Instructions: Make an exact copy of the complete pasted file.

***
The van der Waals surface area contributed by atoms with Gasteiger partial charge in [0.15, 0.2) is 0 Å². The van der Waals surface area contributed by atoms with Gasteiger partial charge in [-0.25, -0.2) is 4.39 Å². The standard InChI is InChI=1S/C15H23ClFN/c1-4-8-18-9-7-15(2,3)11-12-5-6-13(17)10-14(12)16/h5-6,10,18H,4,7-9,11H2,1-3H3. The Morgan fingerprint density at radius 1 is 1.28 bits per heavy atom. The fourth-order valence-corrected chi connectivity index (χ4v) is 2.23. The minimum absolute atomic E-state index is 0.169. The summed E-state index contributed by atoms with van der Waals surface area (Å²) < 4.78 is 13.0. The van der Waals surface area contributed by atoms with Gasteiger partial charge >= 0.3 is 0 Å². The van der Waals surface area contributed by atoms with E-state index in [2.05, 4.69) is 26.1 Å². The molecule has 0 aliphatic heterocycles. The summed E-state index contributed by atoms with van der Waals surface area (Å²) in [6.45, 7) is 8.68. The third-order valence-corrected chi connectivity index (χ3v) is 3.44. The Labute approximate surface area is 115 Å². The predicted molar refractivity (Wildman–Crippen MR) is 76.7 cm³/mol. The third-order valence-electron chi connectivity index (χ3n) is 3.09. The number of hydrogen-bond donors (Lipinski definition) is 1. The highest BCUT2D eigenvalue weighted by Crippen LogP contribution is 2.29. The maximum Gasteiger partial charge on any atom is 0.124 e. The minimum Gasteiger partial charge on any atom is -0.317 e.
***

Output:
The van der Waals surface area contributed by atoms with Gasteiger partial charge in [0.15, 0.2) is 0 Å². The van der Waals surface area contributed by atoms with Gasteiger partial charge in [-0.25, -0.2) is 4.39 Å². The standard InChI is InChI=1S/C15H23ClFN/c1-4-8-18-9-7-15(2,3)11-12-5-6-13(17)10-14(12)16/h5-6,10,18H,4,7-9,11H2,1-3H3. The Morgan fingerprint density at radius 1 is 1.28 bits per heavy atom. The fourth-order valence-corrected chi connectivity index (χ4v) is 2.23. The minimum absolute atomic E-state index is 0.169. The summed E-state index contributed by atoms with van der Waals surface area (Å²) < 4.78 is 13.0. The van der Waals surface area contributed by atoms with Gasteiger partial charge >= 0.3 is 0 Å². The van der Waals surface area contributed by atoms with E-state index in [2.05, 4.69) is 26.1 Å². The molecule has 0 aliphatic heterocycles. The summed E-state index contributed by atoms with van der Waals surface area (Å²) in [6.45, 7) is 8.68. The third-order valence-corrected chi connectivity index (χ3v) is 3.44. The Labute approximate surface area is 115 Å². The predicted molar refractivity (Wildman–Crippen MR) is 76.7 cm³/mol. The third-order valence-electron chi connectivity index (χ3n) is 3.09. The number of hydrogen-bond donors (Lipinski definition) is 1. The highest BCUT2D eigenvalue weighted by Crippen LogP contribution is 2.29. The maximum Gasteiger partial charge on any atom is 0.124 e. The minimum Gasteiger partial charge on any atom is -0.317 e.